Ideological Inflexibility Means Economic Suffocation
China Times editorial (Taipei, Taiwan, Republic of China)
December 20, 2013
Summary: Taiwan's economy has long been suffocated. It must not become the victim of DPP ideology. The business community and the general public are interested in Taiwan's future. They must speak up. The political deadlock must be broken.
Full text below:
The trade in services agreement has been stalled in the legislature for six months. The Blue and Green camps have resumed fighting. The KMT hopes to reach an agreement before the legislature adjourns in January. It hopes to pave the way for other cross-Strait economic and trade agreements. But the trade in services agreement has gradually become an ideological war. The Blue Camp wants to convene an emergency session and pass it. Chaos may be inevitable. Sure enough, in the end the KMT legislative caucus withdrew. Everything has now returned to square one.
President Ma Ying-jeou has repeatedly said he wants the Legislative Yuan to pass the trade in services agreement, as soon as possible. But the legislature is about to adjourn. The KMT legislative caucus intended to hold an internal affairs committee review this week. But the Green Camp got wind of this and voiced strong objections. DPP Policy Committee Chief Joseph Wu warned the KMT not to misjudge the situation, and not to underestimate DPP determination. He accused Ma Ying-jeou of being too eager to pass the trade in services agreement. He accused the KMT legislative caucus of destroying the results of interparty consultation. He demanded to know what the urgency was.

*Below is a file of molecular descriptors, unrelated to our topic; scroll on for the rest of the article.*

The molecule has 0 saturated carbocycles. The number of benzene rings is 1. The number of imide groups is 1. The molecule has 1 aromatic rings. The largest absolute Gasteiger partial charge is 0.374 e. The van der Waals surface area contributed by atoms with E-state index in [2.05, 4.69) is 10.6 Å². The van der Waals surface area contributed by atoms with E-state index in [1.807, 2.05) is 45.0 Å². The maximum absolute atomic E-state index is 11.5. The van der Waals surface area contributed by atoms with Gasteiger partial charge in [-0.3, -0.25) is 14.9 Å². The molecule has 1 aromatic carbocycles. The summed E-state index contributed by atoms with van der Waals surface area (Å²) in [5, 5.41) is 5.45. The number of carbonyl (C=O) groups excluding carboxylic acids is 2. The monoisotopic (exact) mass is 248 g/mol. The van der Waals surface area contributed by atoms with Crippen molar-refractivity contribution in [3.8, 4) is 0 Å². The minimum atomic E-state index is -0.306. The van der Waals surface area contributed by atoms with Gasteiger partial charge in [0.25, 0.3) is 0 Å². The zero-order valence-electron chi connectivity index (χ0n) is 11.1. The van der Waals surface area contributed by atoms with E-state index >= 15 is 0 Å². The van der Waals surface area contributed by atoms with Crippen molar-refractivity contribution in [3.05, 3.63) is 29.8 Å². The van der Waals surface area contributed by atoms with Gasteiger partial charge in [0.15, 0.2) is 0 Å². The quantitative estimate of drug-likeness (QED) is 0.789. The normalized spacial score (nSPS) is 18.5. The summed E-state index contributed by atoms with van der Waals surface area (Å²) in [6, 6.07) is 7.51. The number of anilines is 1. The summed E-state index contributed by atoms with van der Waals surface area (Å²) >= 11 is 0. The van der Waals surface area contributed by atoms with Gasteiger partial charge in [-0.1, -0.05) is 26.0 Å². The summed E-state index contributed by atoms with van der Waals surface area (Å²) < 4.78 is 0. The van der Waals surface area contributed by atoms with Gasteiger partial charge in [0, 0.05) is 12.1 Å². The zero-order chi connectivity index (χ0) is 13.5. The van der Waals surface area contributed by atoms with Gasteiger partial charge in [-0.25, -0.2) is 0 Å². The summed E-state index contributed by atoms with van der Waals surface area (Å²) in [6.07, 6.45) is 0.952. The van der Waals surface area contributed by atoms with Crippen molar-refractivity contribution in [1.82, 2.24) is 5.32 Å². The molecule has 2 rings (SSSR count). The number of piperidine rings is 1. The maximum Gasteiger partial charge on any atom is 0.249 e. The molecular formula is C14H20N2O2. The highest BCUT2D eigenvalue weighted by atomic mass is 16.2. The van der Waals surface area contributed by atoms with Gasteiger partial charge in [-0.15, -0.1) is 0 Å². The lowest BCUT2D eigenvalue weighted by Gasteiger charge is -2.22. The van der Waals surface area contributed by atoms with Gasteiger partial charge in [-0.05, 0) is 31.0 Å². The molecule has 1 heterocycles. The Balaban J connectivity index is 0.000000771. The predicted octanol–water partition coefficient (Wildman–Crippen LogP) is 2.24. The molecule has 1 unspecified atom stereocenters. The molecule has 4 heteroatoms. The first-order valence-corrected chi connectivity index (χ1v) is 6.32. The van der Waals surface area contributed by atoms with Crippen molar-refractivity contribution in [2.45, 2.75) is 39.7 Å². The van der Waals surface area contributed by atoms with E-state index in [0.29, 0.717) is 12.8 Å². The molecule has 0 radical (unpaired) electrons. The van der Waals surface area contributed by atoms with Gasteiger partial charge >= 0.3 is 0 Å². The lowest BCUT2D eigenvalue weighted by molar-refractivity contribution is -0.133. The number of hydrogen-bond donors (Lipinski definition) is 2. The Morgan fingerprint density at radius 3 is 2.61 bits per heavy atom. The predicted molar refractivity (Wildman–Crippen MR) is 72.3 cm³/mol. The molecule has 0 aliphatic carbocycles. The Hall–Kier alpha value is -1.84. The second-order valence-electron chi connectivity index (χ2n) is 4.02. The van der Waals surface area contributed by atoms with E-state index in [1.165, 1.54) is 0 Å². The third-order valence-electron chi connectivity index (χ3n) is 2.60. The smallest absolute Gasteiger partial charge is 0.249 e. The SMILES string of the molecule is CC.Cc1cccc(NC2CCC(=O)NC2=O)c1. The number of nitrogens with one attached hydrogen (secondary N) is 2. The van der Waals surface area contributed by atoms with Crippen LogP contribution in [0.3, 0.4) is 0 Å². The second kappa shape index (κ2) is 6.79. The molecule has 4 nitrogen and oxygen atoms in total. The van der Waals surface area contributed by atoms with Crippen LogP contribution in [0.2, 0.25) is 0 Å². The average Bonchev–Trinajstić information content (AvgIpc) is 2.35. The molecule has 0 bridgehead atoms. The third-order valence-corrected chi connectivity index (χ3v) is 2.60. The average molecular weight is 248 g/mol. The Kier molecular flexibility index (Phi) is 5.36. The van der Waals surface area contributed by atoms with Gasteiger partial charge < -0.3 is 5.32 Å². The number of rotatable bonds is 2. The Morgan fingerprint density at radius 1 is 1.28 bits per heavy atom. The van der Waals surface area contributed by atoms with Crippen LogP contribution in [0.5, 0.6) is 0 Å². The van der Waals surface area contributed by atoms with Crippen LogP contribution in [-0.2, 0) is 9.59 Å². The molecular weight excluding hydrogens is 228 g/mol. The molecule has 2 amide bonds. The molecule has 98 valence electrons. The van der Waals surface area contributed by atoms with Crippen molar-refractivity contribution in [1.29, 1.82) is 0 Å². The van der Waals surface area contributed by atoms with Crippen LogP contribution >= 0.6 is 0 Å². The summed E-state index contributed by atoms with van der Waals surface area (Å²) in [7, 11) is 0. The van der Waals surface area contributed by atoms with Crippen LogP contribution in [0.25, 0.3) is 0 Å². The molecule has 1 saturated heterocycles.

Consider the Blue and Green camp approaches to dialogue and rhetoric. The two camps have are fundamentally different goals and motivations. Expecting the ruling and opposition parties to reach a compromise on the trade in services agreement is a pipe dream.
The Blue Camp is in a hurry to pass the trade in services agreement, primarily for economic motives. It hopes to introduce Mainland capital into Taiwan and to help Taiwan's service sector break into the Mainland market. Taiwan's service sector investment environment is deteriorating year by year. For years no major investments have been made. Introducing large inflows of Mainland capital will not be easy. Introducing capital from Mainland based SMEs to Taiwan can be another source of Mainland capital.
The Green Camp does not care about this. As they see it, large inflows of Mainland capital will eat away at local Taiwan service industries. The market will gradually be turned over to Mainland capital. That is why Joseph Wu stresses the need to "safeguard Taiwan's industrial and labor employment rights." The DPP insists that its concern is the middle and lower classes. The DPP also claims that the cross-Strait trade in services agreement is an unequal agreement. It compares it to the "unequal treaties" and alleges that Taiwan simply cannot withstand the invasion of Mainland capital.